The Echinoid Directory

Lenticidaris Kier, 1968, p. 1000

Diagnostic Features
  • Test large, depressed; plating imbricate, strongly so adapically.
  • Apical disc relatively small and not bound to the corona; monocyclic, with genital plates projecting strongly. Periproctal zone large.
  • Ambulacra narrow and almost straight; composed of simple plates throughout.
  • Pore-pairs non-conjugate, the pores laterally elongate. Perradial tuberculate zone narrow (approximately equal to pore-pair width); each plate with marginal primary tubercle and smaller inner granules.
  • Interambulacral zones wide with about 12 laterally elongate plates in a column.
  • Single large primary interambulacral tubercle on each plate surrounded by small heterogeneous granules.
  • Primary interambulacral tubercles crenulate and perforate; mamelon relatively small; areoles confluent adorally separated above the ambitus and absent from adapical plates.
  • No scrobicular tubercles and spines differentiated around areole.
  • No buccal notches.
  • Lantern supports (apophyses) developed on first interambulacral plates.
  • Primary spines cylindrical with smooth, unornamented shaft and no cortex.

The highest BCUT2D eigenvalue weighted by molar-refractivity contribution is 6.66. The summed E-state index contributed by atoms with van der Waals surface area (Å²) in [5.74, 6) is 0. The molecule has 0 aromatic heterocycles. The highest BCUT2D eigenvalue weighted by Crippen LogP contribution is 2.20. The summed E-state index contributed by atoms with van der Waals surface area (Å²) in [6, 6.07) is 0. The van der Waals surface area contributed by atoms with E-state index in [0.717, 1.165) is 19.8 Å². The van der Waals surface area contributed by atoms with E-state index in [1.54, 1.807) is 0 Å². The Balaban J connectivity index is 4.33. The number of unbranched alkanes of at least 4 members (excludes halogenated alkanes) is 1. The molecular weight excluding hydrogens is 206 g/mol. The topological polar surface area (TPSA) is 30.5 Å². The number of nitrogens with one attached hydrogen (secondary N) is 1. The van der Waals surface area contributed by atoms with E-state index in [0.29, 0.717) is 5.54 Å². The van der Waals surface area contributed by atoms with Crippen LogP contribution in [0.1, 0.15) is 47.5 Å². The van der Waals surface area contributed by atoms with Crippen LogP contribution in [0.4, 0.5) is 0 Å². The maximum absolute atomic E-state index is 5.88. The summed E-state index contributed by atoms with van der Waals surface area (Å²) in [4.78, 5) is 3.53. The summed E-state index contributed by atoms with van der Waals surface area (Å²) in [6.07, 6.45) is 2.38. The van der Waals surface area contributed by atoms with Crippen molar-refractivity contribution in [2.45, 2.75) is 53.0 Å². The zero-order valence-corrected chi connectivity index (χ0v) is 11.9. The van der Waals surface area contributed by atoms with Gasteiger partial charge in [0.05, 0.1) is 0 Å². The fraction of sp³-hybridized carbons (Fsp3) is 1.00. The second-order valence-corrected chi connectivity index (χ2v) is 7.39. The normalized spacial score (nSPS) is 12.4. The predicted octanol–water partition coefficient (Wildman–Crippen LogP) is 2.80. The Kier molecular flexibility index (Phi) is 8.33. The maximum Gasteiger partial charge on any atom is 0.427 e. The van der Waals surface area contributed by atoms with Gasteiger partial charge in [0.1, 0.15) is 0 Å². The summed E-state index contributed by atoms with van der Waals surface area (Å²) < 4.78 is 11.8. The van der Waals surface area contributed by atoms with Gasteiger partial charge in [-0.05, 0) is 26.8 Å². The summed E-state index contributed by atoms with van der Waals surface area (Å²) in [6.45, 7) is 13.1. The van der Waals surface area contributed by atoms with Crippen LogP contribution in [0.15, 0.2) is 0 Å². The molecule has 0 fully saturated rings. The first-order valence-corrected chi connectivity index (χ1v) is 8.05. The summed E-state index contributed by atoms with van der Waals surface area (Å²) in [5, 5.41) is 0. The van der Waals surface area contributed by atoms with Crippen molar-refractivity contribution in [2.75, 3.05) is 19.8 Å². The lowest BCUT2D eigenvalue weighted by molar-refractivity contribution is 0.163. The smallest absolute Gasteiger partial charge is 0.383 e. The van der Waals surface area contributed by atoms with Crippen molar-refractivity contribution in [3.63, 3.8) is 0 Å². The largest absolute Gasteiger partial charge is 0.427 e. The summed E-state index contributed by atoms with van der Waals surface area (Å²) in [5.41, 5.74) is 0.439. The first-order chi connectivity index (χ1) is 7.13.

Early Triassic (Scythian); USA.
Name gender feminine
Lenticidaris utahensis Kier, 1968, p. 1000, by original designation. Holotype: National Museum of Natural History, Smithsonian Institution S5087.
Species Included
  • Only the type species.
Classification and/or Status

Cidaroida (stem group).



Similar to interambulacral plate fragments referred to as Mesodiadema by Kier (1968) and others in having wide adradial and interradial zones of secondary tuberculation, but differs from that taxon in having strongly crenulate tubercles. The type species of Mesodiadema is a primitive Irregularia from the Lower Jurassic and its relationship to the Triassic material unknown. Lenticidaris differs from Miocidaris in having wider interambulacral plates which are much more imbricate and spines that are smooth.

Isolated interambulacral plates from the Carnian of Italy have been attributed to this genus by Vadet (2000). However, such plates are strictly indeterminate and could belong to one of a number of different genera.

Kier, P.M. 1968. The Triassic echinoids of North America. Journal of Paleontology 42, 1000-1006.

Vadet, A. 2001. Revision des echinides de Saint Cassian et evolution des echinides post-carboniferes. Memoires de la Societe Academique du Boulonnais 20, 1-116.